Chances are the thought of replacing a water heater isn't one that crosses your mind every day. It's a workhorse that should last the life of your home, right? Unfortunately, water heaters are one of those things that are often left to operate until failure, and the failure can be catastrophic.
When a water heater finally throws in the towel, it can be as uneventful as a surprisingly cold shower or as damaging as unleashing its water contents all over your utility room, causing massive collateral damage. Fortunately, there are easily observable signs of failure that you as a homeowner can look for on a regular basis, easily preventing disaster! Let's go over a few of them so that you can stay on top of when to replace your water heater.
Sign #1: Inconsistent Temperature
Most home hot water tanks aim to keep internal fluid temperature somewhere between 120 and 140 degrees Fahrenheit, an ideal temperature range for a broad range of applications from showers to washing dishes. If your water heater is unable to maintain this water temperature consistently, check what your water heater's thermostat is set to.
If it is set correctly (somewhere inside of the ideal temperature range) and still provides water at an inconsistent temperature, it could be a sign of a broken heating element. One key point to remain aware of is that too high OR too low of a water temperature are both indications of heating element failure, so don't just compensate for a higher-than-normal water temperature by adjusting the thermostat lower than it should be!
Sign #2: Abnormal Noises
Many homes make strange noises over the course of their lifetime. This can be caused by building materials settling or an operational sump pump and is perfectly normal.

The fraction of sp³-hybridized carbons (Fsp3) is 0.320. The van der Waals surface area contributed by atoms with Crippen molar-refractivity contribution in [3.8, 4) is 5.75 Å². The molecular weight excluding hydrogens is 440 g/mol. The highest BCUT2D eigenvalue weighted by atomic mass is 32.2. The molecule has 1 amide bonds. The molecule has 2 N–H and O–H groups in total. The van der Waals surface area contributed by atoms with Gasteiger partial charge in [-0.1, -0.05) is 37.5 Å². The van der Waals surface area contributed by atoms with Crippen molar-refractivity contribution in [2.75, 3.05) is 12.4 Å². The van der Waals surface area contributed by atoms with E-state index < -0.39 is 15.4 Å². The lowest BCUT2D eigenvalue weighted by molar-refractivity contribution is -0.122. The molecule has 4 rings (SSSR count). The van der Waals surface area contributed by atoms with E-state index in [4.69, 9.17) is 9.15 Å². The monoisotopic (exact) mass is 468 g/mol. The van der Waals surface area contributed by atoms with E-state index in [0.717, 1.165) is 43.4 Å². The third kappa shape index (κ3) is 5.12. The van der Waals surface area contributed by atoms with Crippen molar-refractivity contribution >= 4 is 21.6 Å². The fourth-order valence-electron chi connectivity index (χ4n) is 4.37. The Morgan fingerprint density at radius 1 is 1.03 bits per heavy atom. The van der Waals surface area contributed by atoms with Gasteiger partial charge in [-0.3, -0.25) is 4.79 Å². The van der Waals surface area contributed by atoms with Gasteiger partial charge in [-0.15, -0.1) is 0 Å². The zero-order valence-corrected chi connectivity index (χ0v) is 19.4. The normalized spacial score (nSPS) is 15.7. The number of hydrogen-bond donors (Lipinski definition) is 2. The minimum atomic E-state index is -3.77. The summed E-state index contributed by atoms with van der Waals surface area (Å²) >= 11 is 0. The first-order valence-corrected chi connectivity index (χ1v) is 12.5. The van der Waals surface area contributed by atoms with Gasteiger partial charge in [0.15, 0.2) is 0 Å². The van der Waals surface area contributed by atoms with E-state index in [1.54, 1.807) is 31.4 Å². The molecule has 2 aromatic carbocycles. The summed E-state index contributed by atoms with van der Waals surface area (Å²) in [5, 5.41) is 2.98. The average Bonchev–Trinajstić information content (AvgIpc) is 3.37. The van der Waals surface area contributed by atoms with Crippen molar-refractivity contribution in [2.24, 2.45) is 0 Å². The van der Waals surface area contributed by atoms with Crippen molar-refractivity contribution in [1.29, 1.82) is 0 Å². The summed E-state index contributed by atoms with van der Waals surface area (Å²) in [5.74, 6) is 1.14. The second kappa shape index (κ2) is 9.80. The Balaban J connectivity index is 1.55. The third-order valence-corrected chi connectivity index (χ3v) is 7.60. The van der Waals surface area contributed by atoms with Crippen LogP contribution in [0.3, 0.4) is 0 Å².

One appliance that should NOT be making strange noises, however, is your water heater. If an aging water heater is producing loud creaking or knocking sounds it can be a sign of internal corrosion. When internal debris comes into contact with the water heater's heating element, these noises are produced as the sediment is quite literally burned away.
If you routinely hear noises coming from your water heater, hire a contractor to flush the tank for you and check your internal tank lining or sacrificial anode rod (if your water heater has one) for damage. If the internal tank lining is damaged, it is a good sign that it is time to replace your water heater. As an aside, if you are in the market for a new water heater, consider a tankless model. Among many other benefits, a tankless water heater completely avoids the problem of sediment buildup as it retains no domestic hot water within itself.
Sign #3: Leaks
This may seem like a trivial sign to check for, but small leaks can often go unnoticed, or are brushed aside as condensation or splashes from an external water source. If you discover a leak, no matter how small, call a contractor immediately to check for internal damage or corrosion.
Out of all the wear and tear that can happen to a water heater with long term use, leaks are the most dangerous, as even a small hole is a structural weakness that can cause the tank to tear itself open, damaging other areas or appliances in your home. Therefore, even a small hole is an immediate indication that replacing your water heater is necessary.
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